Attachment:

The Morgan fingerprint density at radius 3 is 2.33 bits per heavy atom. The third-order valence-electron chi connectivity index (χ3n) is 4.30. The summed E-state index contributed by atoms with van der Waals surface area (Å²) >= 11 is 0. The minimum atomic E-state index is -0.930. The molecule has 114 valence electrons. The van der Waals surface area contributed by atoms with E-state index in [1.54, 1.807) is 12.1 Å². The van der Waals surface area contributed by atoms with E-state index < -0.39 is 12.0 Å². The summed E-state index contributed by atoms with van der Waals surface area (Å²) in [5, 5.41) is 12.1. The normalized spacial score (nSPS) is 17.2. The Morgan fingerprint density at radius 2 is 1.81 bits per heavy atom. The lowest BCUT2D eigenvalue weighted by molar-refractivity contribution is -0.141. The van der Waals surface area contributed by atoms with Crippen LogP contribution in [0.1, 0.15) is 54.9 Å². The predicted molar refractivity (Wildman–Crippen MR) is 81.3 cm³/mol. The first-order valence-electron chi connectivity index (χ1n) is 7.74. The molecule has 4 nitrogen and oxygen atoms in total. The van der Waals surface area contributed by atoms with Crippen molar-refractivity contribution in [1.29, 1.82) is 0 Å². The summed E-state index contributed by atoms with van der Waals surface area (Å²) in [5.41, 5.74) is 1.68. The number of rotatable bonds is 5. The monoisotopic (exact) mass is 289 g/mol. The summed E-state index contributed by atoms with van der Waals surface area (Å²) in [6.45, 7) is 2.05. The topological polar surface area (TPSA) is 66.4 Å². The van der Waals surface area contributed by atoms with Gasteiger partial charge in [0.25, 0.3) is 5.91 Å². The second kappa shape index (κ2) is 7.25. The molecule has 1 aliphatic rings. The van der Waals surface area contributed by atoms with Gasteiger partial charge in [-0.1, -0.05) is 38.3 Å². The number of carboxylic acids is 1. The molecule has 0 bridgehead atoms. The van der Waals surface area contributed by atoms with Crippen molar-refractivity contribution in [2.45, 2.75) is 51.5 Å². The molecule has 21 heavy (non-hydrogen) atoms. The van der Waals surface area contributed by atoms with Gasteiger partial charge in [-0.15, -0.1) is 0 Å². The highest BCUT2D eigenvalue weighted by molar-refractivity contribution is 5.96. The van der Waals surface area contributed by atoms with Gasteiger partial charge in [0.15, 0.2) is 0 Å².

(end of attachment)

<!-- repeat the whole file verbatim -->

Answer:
The Morgan fingerprint density at radius 3 is 2.33 bits per heavy atom. The third-order valence-electron chi connectivity index (χ3n) is 4.30. The summed E-state index contributed by atoms with van der Waals surface area (Å²) >= 11 is 0. The minimum atomic E-state index is -0.930. The molecule has 114 valence electrons. The van der Waals surface area contributed by atoms with E-state index in [1.54, 1.807) is 12.1 Å². The van der Waals surface area contributed by atoms with E-state index < -0.39 is 12.0 Å². The summed E-state index contributed by atoms with van der Waals surface area (Å²) in [5, 5.41) is 12.1. The normalized spacial score (nSPS) is 17.2. The Morgan fingerprint density at radius 2 is 1.81 bits per heavy atom. The lowest BCUT2D eigenvalue weighted by molar-refractivity contribution is -0.141. The van der Waals surface area contributed by atoms with Crippen LogP contribution in [0.1, 0.15) is 54.9 Å². The predicted molar refractivity (Wildman–Crippen MR) is 81.3 cm³/mol. The first-order valence-electron chi connectivity index (χ1n) is 7.74. The molecule has 4 nitrogen and oxygen atoms in total. The van der Waals surface area contributed by atoms with Crippen molar-refractivity contribution in [1.29, 1.82) is 0 Å². The summed E-state index contributed by atoms with van der Waals surface area (Å²) in [5.41, 5.74) is 1.68. The number of rotatable bonds is 5. The monoisotopic (exact) mass is 289 g/mol. The summed E-state index contributed by atoms with van der Waals surface area (Å²) in [6.45, 7) is 2.05. The topological polar surface area (TPSA) is 66.4 Å². The van der Waals surface area contributed by atoms with Gasteiger partial charge in [0.25, 0.3) is 5.91 Å². The second kappa shape index (κ2) is 7.25. The molecule has 1 aliphatic rings. The van der Waals surface area contributed by atoms with Gasteiger partial charge in [-0.1, -0.05) is 38.3 Å². The number of carboxylic acids is 1. The molecule has 0 bridgehead atoms. The van der Waals surface area contributed by atoms with Crippen molar-refractivity contribution in [2.45, 2.75) is 51.5 Å². The molecule has 21 heavy (non-hydrogen) atoms. The van der Waals surface area contributed by atoms with Gasteiger partial charge in [-0.15, -0.1) is 0 Å². The highest BCUT2D eigenvalue weighted by molar-refractivity contribution is 5.96. The van der Waals surface area contributed by atoms with Gasteiger partial charge in [0.15, 0.2) is 0 Å².